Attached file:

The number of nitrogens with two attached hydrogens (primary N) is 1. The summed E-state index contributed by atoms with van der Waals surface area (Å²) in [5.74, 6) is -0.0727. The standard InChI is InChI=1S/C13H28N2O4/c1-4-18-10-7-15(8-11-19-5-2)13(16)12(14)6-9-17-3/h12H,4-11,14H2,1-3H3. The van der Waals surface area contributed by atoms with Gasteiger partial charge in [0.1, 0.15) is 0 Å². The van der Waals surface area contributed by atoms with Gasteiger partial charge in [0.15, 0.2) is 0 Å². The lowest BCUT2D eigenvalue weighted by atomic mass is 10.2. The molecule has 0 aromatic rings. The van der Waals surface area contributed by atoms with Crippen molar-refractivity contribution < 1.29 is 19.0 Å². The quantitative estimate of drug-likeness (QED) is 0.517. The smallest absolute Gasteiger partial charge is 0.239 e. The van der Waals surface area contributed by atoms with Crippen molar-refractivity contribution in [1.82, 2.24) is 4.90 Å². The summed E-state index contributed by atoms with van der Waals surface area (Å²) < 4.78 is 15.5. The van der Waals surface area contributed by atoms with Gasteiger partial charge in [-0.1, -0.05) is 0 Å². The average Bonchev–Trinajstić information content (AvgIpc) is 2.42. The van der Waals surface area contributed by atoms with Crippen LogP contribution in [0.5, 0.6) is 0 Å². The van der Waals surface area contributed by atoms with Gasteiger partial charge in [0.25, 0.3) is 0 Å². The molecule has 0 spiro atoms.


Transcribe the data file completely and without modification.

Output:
The number of nitrogens with two attached hydrogens (primary N) is 1. The summed E-state index contributed by atoms with van der Waals surface area (Å²) in [5.74, 6) is -0.0727. The standard InChI is InChI=1S/C13H28N2O4/c1-4-18-10-7-15(8-11-19-5-2)13(16)12(14)6-9-17-3/h12H,4-11,14H2,1-3H3. The van der Waals surface area contributed by atoms with Gasteiger partial charge in [0.1, 0.15) is 0 Å². The van der Waals surface area contributed by atoms with Gasteiger partial charge in [0.15, 0.2) is 0 Å². The lowest BCUT2D eigenvalue weighted by atomic mass is 10.2. The molecule has 0 aromatic rings. The van der Waals surface area contributed by atoms with Crippen molar-refractivity contribution < 1.29 is 19.0 Å². The quantitative estimate of drug-likeness (QED) is 0.517. The smallest absolute Gasteiger partial charge is 0.239 e. The van der Waals surface area contributed by atoms with Crippen molar-refractivity contribution in [1.82, 2.24) is 4.90 Å². The summed E-state index contributed by atoms with van der Waals surface area (Å²) < 4.78 is 15.5. The van der Waals surface area contributed by atoms with Gasteiger partial charge in [-0.1, -0.05) is 0 Å². The average Bonchev–Trinajstić information content (AvgIpc) is 2.42. The van der Waals surface area contributed by atoms with Crippen LogP contribution in [0.5, 0.6) is 0 Å². The van der Waals surface area contributed by atoms with Gasteiger partial charge in [0.25, 0.3) is 0 Å². The molecule has 0 spiro atoms.